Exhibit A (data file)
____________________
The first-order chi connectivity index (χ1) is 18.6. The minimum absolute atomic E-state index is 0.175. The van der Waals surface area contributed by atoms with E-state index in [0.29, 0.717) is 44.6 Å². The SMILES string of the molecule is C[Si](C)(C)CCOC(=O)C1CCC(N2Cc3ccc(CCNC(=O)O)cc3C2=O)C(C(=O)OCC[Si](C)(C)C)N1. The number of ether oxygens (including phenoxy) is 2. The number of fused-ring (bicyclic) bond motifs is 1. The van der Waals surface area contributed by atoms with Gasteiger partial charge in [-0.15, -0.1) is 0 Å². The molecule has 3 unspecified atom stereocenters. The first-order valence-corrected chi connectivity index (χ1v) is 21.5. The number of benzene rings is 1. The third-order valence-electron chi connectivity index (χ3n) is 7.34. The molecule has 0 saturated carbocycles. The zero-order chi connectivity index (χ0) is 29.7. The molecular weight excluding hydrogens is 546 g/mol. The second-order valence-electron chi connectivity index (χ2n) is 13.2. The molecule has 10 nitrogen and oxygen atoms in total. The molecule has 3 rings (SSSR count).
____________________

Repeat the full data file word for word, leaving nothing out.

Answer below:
The first-order chi connectivity index (χ1) is 18.6. The minimum absolute atomic E-state index is 0.175. The van der Waals surface area contributed by atoms with E-state index in [0.29, 0.717) is 44.6 Å². The SMILES string of the molecule is C[Si](C)(C)CCOC(=O)C1CCC(N2Cc3ccc(CCNC(=O)O)cc3C2=O)C(C(=O)OCC[Si](C)(C)C)N1. The number of ether oxygens (including phenoxy) is 2. The number of fused-ring (bicyclic) bond motifs is 1. The van der Waals surface area contributed by atoms with Gasteiger partial charge in [-0.15, -0.1) is 0 Å². The molecule has 3 unspecified atom stereocenters. The first-order valence-corrected chi connectivity index (χ1v) is 21.5. The number of benzene rings is 1. The third-order valence-electron chi connectivity index (χ3n) is 7.34. The molecule has 0 saturated carbocycles. The zero-order chi connectivity index (χ0) is 29.7. The molecular weight excluding hydrogens is 546 g/mol. The second-order valence-electron chi connectivity index (χ2n) is 13.2. The molecule has 10 nitrogen and oxygen atoms in total. The molecule has 3 rings (SSSR count).